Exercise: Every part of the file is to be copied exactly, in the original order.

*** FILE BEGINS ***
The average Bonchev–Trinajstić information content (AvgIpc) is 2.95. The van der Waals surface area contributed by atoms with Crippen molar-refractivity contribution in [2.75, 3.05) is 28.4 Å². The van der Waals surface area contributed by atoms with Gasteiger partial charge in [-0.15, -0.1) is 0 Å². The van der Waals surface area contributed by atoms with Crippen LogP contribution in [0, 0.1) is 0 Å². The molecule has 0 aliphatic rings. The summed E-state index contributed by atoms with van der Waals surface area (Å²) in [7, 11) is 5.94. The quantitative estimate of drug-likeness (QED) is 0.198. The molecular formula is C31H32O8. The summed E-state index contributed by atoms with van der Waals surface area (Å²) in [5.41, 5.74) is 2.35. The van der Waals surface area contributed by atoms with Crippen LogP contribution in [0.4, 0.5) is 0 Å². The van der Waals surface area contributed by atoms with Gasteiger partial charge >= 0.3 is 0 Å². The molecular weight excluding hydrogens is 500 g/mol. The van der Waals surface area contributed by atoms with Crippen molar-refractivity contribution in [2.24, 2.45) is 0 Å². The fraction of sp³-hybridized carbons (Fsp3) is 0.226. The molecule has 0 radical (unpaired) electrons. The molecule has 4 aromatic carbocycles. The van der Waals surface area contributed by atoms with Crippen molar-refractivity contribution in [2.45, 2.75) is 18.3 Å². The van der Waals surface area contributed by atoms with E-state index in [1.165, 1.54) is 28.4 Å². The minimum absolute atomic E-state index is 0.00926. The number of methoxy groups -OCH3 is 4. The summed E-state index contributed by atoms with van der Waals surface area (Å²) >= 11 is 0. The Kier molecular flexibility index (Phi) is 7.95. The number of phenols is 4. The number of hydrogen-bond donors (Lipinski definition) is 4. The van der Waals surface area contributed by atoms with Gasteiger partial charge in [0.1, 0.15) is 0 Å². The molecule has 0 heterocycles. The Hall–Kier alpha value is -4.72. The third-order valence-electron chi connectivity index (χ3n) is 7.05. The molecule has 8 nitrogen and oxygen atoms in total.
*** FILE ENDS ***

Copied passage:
The average Bonchev–Trinajstić information content (AvgIpc) is 2.95. The van der Waals surface area contributed by atoms with Crippen molar-refractivity contribution in [2.75, 3.05) is 28.4 Å². The van der Waals surface area contributed by atoms with Gasteiger partial charge in [-0.15, -0.1) is 0 Å². The van der Waals surface area contributed by atoms with Crippen LogP contribution in [0, 0.1) is 0 Å². The molecule has 0 aliphatic rings. The summed E-state index contributed by atoms with van der Waals surface area (Å²) in [7, 11) is 5.94. The quantitative estimate of drug-likeness (QED) is 0.198. The molecular formula is C31H32O8. The summed E-state index contributed by atoms with van der Waals surface area (Å²) in [5.41, 5.74) is 2.35. The van der Waals surface area contributed by atoms with Crippen LogP contribution in [0.4, 0.5) is 0 Å². The van der Waals surface area contributed by atoms with Gasteiger partial charge >= 0.3 is 0 Å². The molecular weight excluding hydrogens is 500 g/mol. The van der Waals surface area contributed by atoms with Crippen molar-refractivity contribution in [2.24, 2.45) is 0 Å². The fraction of sp³-hybridized carbons (Fsp3) is 0.226. The molecule has 0 radical (unpaired) electrons. The molecule has 4 aromatic carbocycles. The van der Waals surface area contributed by atoms with Crippen molar-refractivity contribution in [2.45, 2.75) is 18.3 Å². The van der Waals surface area contributed by atoms with E-state index in [1.165, 1.54) is 28.4 Å². The minimum absolute atomic E-state index is 0.00926. The number of methoxy groups -OCH3 is 4. The summed E-state index contributed by atoms with van der Waals surface area (Å²) >= 11 is 0. The Kier molecular flexibility index (Phi) is 7.95. The number of phenols is 4. The number of hydrogen-bond donors (Lipinski definition) is 4. The van der Waals surface area contributed by atoms with Gasteiger partial charge in [0.1, 0.15) is 0 Å². The molecule has 0 heterocycles. The Hall–Kier alpha value is -4.72. The third-order valence-electron chi connectivity index (χ3n) is 7.05. The molecule has 8 nitrogen and oxygen atoms in total.